Among the largest of prints is a flash-photography shot of a stuffed animal, a monkey, its beady black eyes looking back into the camera with the inanimate cuteness of the object, as if drawn from a memory. By spending more time with his family, particularly his son, and returning to aspects of his childhood, Süme has done what artists should arguably do, exhibiting not only their works but that which humanizes them as they’ve become an artist, and while making art, which is a bold, courageous act of vulnerability in dialogue with others.
Back to the darkroom
Versus Art Project is an independent space that has shown an interesting number of series by photographers from Turkey, namely Yusuf Murat Şen and Metehan Özcan, both of whom have a resonance with Süme in their works. Whereas the photographs of Şen explore vintage themes going back to the roots of photographic technology, Özcan has also focused his practice on architectural interiority, albeit with a more Düsseldorf style a la Candida Höfer.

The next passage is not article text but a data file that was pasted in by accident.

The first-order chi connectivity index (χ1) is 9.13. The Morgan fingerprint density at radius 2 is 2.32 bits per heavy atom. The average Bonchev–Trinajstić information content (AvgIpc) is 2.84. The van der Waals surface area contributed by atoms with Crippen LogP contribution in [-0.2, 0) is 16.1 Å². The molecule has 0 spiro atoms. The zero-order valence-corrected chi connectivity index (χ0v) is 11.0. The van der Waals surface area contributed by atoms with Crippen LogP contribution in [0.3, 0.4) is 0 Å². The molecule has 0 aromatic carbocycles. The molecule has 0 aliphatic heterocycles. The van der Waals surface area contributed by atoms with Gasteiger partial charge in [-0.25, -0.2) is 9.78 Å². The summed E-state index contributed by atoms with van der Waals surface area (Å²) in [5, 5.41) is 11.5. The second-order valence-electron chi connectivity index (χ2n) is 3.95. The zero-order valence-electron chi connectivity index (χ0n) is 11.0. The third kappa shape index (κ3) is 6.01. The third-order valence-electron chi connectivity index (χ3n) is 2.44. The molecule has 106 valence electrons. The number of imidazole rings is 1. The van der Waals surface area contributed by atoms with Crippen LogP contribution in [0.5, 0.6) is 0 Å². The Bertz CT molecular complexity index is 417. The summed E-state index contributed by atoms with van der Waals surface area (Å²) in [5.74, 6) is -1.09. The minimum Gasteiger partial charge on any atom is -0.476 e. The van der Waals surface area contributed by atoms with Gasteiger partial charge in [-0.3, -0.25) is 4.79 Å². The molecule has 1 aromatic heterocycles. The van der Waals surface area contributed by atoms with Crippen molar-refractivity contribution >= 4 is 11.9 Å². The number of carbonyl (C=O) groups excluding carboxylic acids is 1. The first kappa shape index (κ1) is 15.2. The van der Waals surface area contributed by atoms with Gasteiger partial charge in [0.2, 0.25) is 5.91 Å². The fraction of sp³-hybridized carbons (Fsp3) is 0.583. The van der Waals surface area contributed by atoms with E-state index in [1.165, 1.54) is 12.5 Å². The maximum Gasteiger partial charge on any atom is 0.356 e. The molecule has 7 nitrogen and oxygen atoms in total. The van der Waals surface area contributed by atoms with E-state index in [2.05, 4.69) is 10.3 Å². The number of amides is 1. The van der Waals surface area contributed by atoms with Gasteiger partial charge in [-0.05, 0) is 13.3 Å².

Süme has conveyed a naivety in his show, “Transit,” which, as a professional artist and in reference to the art world, might be endearing, but the question remains of whether the involuntarily prolific mass of universally public photographers will respond to it with the same idiosyncratic charm that he imbued in his very personal works. Theory aside, “Transit” is an image-weary artist’s pandemic notes on how the past was once seen when it was present.